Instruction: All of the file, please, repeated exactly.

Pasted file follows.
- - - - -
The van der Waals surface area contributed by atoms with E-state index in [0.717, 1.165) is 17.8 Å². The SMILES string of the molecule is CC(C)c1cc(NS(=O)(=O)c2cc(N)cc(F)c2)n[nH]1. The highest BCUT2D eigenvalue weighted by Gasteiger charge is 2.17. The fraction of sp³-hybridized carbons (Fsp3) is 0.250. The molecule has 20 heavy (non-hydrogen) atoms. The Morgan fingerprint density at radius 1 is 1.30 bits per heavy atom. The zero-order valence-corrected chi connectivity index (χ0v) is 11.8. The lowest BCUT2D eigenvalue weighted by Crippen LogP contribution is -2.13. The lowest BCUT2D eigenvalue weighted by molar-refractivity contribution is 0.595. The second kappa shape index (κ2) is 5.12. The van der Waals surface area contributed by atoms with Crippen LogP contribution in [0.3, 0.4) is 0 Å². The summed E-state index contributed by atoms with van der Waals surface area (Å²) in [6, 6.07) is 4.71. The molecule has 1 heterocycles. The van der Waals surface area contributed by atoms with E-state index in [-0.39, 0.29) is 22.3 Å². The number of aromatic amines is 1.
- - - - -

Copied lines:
The van der Waals surface area contributed by atoms with E-state index in [0.717, 1.165) is 17.8 Å². The SMILES string of the molecule is CC(C)c1cc(NS(=O)(=O)c2cc(N)cc(F)c2)n[nH]1. The highest BCUT2D eigenvalue weighted by Gasteiger charge is 2.17. The fraction of sp³-hybridized carbons (Fsp3) is 0.250. The molecule has 20 heavy (non-hydrogen) atoms. The Morgan fingerprint density at radius 1 is 1.30 bits per heavy atom. The zero-order valence-corrected chi connectivity index (χ0v) is 11.8. The lowest BCUT2D eigenvalue weighted by Crippen LogP contribution is -2.13. The lowest BCUT2D eigenvalue weighted by molar-refractivity contribution is 0.595. The second kappa shape index (κ2) is 5.12. The van der Waals surface area contributed by atoms with Crippen LogP contribution in [0.3, 0.4) is 0 Å². The summed E-state index contributed by atoms with van der Waals surface area (Å²) in [6, 6.07) is 4.71. The molecule has 1 heterocycles. The van der Waals surface area contributed by atoms with E-state index in [-0.39, 0.29) is 22.3 Å². The number of aromatic amines is 1.